If you look at the US Navy in the 1935 - 1940 period, you will see a world-class military. This national emphasis is represented in the modern and powerful ship designs that were filling up the shipyards. As to the US Army ... well, the self-invisioned leadership is not so clear. Given that the US in 1938 supported an army that was less than 10% as large as Germany's, I am not surprised to find that the German army had more advanced weapons coming into service in that timeframe.

The US designers also had a look at P 3 and 4 characteristics when designing the Sherman, so I heard.

Indeed. The Sherman was designed to be better than the German Pz 3 and Pz 4 tanks of 1940. And it was. In 1942.

It was not designed to be better than any vision of anticipated improvements in German tanks by 1943.

But then neither the Pz 3 nor Pz 4 were designed to be better than expected future tanks. They just happened to be designed with sufficient room to accept upgrades when confronted by hard combat experience.

Which, by the way, was also true of the Sherman.

It is just that the Panzers went through their "Oh dear, we better up-gun those things" revelations earlier -- the Pz 3 in 1940, and the Pz 4 in 1941. So in 1942 the Pz 3 was a substantially more capable tank than it was in 1940, and in 1943 the Pz 4 was a substantially more capable tank than it was in 1941. The Sherman came into combat in late 1942, and was (correctly) seen as better than the Pz 3 and Pz 4. The US Army didn't go through its "we better up-gun" revelation until mid-1944, by which time the upgunned version was already in production, although it took some time to ramp-up to the levels needed to fill out the unit requirements in what was, by that time, a VERY large US Army.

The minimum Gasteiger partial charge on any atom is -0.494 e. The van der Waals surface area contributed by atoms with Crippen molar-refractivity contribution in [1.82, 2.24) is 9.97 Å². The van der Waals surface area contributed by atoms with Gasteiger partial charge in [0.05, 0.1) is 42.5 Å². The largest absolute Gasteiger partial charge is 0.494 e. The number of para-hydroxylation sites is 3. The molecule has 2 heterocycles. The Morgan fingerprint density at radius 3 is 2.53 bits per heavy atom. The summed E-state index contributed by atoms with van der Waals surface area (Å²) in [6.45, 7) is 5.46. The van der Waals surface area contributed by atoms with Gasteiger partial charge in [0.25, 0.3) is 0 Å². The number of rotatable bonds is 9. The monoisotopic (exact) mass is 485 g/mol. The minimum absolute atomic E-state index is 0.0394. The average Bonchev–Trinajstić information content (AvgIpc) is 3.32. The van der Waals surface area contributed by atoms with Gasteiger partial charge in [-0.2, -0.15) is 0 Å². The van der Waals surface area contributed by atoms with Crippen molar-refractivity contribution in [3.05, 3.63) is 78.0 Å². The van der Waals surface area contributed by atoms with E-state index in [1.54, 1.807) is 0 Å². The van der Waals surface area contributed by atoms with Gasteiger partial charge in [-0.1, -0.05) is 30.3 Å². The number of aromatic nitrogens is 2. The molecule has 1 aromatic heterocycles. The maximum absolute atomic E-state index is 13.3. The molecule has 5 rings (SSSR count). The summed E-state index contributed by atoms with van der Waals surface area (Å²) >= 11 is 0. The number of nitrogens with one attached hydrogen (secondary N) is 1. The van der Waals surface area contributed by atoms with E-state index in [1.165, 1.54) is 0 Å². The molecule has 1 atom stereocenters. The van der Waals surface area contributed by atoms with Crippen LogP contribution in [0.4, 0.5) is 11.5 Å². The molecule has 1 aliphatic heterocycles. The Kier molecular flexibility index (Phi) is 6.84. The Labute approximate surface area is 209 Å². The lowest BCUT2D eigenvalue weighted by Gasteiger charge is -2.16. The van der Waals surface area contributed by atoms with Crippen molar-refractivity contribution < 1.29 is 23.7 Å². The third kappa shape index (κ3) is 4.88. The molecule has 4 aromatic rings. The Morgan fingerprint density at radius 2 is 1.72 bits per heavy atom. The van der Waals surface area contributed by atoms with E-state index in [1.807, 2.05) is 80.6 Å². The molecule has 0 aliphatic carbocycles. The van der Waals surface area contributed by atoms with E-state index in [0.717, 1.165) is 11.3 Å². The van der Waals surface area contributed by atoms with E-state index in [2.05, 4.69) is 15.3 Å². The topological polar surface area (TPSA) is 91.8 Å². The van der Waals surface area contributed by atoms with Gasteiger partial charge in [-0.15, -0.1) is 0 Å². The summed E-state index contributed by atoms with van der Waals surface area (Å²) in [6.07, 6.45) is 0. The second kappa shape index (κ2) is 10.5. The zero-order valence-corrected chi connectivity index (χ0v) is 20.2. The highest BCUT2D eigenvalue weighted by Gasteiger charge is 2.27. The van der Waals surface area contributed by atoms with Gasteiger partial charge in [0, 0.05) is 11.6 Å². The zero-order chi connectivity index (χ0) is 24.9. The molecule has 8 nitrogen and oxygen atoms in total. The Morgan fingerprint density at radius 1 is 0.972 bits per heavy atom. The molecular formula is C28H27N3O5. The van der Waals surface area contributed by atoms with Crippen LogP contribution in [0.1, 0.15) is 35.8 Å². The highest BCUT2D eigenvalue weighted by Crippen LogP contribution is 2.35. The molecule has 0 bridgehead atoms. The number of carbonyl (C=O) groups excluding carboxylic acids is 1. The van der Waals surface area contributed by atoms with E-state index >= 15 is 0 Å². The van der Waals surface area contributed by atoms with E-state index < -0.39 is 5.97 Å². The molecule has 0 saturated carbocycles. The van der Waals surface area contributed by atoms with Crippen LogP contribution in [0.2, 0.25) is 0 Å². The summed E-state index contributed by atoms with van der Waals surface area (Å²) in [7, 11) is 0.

I don´t accept the “ease of production” song and dance either without someone doing a whole lot of research, methodical counting of welds and components. Without a book or thesis by some student of mechanical engineering, count me sceptical.

Well, we might ask for specifics of numbers of welds or techniques used. Or we might look at the bigger issues. How many different manufacturing techniques could be used to assemble Pz 4s? How many different engines were fitted into Pz 4s?

The Sherman was not just a single tank that was somehow "easier" to produce. It was an entire tank program, with redundancies and back-ups to ensure an enormous production capacity could be built up from next to nothing in the shortest possible time.

How much research does it take to determine how many Pz 4s were built with cast hulls? Or how many were built with alternatives to the Maybach engine?

Gee, not much research needed. The answer is: effectively none.